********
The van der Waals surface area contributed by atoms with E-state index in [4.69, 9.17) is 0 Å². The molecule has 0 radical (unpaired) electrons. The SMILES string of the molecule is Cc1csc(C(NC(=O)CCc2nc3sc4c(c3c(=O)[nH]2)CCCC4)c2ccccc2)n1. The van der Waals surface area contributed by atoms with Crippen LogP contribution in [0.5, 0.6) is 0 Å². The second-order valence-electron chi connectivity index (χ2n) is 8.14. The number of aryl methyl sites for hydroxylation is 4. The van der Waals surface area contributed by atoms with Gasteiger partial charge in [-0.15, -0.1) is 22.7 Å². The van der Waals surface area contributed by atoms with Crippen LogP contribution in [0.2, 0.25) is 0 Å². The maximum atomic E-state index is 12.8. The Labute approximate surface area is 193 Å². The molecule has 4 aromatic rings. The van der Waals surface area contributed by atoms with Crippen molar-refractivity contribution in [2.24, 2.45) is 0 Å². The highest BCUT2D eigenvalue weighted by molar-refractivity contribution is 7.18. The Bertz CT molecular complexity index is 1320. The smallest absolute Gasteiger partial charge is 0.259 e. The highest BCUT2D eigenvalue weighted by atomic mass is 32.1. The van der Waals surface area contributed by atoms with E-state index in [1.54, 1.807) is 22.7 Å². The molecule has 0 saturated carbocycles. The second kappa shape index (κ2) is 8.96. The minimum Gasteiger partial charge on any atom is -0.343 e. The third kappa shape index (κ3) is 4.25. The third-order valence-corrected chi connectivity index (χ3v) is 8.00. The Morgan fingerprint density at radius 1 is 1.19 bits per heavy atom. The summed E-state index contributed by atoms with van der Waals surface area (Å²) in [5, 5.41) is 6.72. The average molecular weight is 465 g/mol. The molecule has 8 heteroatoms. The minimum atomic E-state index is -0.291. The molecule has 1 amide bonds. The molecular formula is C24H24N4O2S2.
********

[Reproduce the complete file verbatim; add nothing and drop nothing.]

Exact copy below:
The van der Waals surface area contributed by atoms with E-state index in [4.69, 9.17) is 0 Å². The molecule has 0 radical (unpaired) electrons. The SMILES string of the molecule is Cc1csc(C(NC(=O)CCc2nc3sc4c(c3c(=O)[nH]2)CCCC4)c2ccccc2)n1. The van der Waals surface area contributed by atoms with Crippen LogP contribution in [0.5, 0.6) is 0 Å². The second-order valence-electron chi connectivity index (χ2n) is 8.14. The number of aryl methyl sites for hydroxylation is 4. The van der Waals surface area contributed by atoms with Gasteiger partial charge in [-0.15, -0.1) is 22.7 Å². The van der Waals surface area contributed by atoms with Crippen LogP contribution in [0.2, 0.25) is 0 Å². The maximum atomic E-state index is 12.8. The Labute approximate surface area is 193 Å². The molecule has 4 aromatic rings. The van der Waals surface area contributed by atoms with Crippen molar-refractivity contribution in [2.24, 2.45) is 0 Å². The highest BCUT2D eigenvalue weighted by molar-refractivity contribution is 7.18. The Bertz CT molecular complexity index is 1320. The smallest absolute Gasteiger partial charge is 0.259 e. The highest BCUT2D eigenvalue weighted by atomic mass is 32.1. The van der Waals surface area contributed by atoms with E-state index in [1.54, 1.807) is 22.7 Å². The molecule has 0 saturated carbocycles. The second kappa shape index (κ2) is 8.96. The minimum Gasteiger partial charge on any atom is -0.343 e. The third kappa shape index (κ3) is 4.25. The third-order valence-corrected chi connectivity index (χ3v) is 8.00. The Morgan fingerprint density at radius 1 is 1.19 bits per heavy atom. The summed E-state index contributed by atoms with van der Waals surface area (Å²) in [5, 5.41) is 6.72. The average molecular weight is 465 g/mol. The molecule has 8 heteroatoms. The minimum atomic E-state index is -0.291. The molecule has 1 amide bonds. The molecular formula is C24H24N4O2S2.